What's up doc? Bailey the rabbit visits the vet

Meet Bailey, a regular bunny visitor, who is always quite content munching through a variety of fresh veggies that his owner kindly prepares for him daily! Lucky boy! And why shouldn't he be happy? This is the food rabbits should be offered to eat.

We all too commonly see rabbits at the clinic with dental problems. The most common problems we see are overgrown incisors (front teeth) and or over grown molar (check teeth). Rabbits sometimes suffer from malocclusion (poor dental bite) which can have a congenital predisposition but may also be contributed by poor diet. Hence, if we can improve a rabbits diet then we can help to prevent these conditions from occurring.

A rabbit's daily diet should be 80-90% fibre. When we think of the wild rabbits, they predominantly graze on grass (pasture) all day, which aids in keeping teeth worn down well. So, we need to mimic this natural diet as close as possible with our domestic rabbits. An example of a good fibre source is grass hay. This should be fresh and sweet smelling and should be offered daily to your rabbit.

Your bunny should also be offered a range of FRESH veggies (lettuce, celery, broccoli and carrots) and also allowed to regulary graze on the lawn. Feed whole carrots and large sticks of celery, so your bunny friend has to use his teeth to break down the food. Never feed lawn clippings! They can be toxic and cause digestive upsets.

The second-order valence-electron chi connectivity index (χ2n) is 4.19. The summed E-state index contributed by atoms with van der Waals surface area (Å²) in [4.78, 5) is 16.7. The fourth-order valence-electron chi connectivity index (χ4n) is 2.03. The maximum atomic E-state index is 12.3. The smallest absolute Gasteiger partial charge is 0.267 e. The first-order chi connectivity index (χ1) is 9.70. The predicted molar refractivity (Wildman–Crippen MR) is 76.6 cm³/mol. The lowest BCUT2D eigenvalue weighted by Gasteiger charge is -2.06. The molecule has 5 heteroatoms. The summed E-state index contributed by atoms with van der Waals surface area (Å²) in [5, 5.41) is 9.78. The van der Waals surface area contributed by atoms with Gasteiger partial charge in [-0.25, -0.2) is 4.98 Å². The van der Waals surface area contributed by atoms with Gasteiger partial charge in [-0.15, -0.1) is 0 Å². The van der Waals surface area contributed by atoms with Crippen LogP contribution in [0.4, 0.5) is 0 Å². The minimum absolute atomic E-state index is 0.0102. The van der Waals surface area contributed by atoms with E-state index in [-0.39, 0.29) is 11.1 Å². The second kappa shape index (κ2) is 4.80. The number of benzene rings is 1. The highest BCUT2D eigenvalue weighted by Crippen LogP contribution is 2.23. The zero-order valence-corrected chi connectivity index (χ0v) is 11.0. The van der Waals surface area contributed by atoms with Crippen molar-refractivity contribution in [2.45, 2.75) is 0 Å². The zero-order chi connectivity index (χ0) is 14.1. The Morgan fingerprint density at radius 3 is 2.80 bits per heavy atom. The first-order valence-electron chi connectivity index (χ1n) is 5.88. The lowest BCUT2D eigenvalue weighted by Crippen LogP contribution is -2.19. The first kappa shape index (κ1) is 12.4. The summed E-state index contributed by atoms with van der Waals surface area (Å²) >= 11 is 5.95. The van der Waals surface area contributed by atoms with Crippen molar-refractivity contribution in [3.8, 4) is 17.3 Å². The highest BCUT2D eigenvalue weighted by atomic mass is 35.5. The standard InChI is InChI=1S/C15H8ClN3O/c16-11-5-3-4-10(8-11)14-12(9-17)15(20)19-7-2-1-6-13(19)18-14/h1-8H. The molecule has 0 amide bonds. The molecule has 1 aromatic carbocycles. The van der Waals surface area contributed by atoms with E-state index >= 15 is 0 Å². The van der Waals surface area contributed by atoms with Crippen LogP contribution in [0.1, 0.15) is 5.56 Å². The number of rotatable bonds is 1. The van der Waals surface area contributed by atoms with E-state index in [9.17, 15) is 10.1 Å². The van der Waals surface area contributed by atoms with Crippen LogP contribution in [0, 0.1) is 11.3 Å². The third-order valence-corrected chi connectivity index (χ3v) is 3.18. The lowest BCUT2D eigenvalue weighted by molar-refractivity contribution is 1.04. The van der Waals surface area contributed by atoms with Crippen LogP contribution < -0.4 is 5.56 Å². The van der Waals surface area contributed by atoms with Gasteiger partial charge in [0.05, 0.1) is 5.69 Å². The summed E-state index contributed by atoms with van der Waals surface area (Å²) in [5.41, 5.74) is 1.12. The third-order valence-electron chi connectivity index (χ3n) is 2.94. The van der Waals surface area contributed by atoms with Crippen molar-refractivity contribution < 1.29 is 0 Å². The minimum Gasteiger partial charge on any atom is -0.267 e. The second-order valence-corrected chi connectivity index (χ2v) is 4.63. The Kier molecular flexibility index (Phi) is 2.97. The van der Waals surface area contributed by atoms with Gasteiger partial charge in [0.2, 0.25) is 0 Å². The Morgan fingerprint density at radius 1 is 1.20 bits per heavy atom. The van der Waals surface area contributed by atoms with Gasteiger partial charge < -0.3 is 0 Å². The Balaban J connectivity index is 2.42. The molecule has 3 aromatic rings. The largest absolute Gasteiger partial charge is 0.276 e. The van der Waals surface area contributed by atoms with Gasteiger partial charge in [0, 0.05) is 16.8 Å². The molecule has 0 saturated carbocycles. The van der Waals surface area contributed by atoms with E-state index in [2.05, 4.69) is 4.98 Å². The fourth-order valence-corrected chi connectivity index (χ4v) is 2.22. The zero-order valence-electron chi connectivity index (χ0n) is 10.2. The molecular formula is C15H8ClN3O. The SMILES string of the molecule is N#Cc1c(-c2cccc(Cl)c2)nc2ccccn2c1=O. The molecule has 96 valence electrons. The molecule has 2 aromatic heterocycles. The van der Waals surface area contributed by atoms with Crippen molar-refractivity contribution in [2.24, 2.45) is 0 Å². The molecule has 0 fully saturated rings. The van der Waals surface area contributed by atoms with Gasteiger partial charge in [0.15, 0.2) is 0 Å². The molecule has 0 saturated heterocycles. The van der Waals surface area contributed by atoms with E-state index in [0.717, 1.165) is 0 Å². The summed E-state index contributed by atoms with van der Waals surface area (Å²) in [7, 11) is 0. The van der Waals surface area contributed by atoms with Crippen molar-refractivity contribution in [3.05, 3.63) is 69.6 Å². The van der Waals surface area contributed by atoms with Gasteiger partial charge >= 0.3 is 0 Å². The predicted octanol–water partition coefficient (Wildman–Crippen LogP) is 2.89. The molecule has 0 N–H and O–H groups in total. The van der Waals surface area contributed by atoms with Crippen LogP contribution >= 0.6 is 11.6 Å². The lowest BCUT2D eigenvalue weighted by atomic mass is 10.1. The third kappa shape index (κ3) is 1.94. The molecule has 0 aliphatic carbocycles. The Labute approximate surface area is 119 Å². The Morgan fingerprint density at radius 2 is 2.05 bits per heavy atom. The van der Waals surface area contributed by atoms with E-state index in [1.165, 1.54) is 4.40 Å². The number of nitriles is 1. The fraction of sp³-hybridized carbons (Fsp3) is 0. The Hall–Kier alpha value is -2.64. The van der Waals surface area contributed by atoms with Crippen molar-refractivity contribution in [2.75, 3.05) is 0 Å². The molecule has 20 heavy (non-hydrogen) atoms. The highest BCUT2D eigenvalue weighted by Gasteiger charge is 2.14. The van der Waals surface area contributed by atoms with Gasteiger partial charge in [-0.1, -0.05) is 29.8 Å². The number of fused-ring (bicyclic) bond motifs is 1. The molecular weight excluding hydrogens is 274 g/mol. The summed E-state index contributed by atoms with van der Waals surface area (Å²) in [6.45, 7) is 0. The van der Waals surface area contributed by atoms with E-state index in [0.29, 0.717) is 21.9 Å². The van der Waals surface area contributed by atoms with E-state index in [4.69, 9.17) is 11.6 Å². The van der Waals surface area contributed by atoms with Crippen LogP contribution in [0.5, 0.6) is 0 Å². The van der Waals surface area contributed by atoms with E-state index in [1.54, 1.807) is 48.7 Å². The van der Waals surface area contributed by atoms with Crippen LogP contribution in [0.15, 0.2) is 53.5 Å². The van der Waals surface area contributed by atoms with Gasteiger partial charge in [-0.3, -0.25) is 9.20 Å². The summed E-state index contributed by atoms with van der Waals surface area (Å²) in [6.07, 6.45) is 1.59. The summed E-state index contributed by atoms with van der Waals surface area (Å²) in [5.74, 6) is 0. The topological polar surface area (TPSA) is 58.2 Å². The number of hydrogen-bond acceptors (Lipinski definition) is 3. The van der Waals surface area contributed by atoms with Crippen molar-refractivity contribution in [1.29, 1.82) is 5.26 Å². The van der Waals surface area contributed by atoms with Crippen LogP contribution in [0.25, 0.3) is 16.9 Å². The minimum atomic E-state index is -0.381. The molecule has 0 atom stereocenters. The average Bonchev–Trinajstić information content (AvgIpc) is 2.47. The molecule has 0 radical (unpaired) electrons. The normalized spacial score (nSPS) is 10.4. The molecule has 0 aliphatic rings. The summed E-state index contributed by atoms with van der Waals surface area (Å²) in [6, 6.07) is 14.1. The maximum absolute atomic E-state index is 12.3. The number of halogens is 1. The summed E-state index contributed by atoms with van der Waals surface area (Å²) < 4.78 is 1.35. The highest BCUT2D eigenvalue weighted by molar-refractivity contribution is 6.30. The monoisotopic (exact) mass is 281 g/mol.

Rhubarb is toxic in rabbits and should be avoided. Large amounts of cabbage ahould also be avoided as it can cause bloating. Commercial rabbit mixes and pellets are okay but should only make up approximately 20% of a rabbits diet. These mixes should be thought of as a "special treat" given daily with the fibre diet (Like a sprinkling of sugar you have on your wheeties each day!).

A high fibre diet not only helps your bunny's teeth it can also help with your rabbit's digestion. Did you know that rabbits groom their coats much like a cat does? However, unlike a cat, rabbits can't vomit and bring up hairballs hence they have to digest any ingested hair. The increased fibre helps to prevent hairballs from forming.

HAPPY FEEDING!!!

Share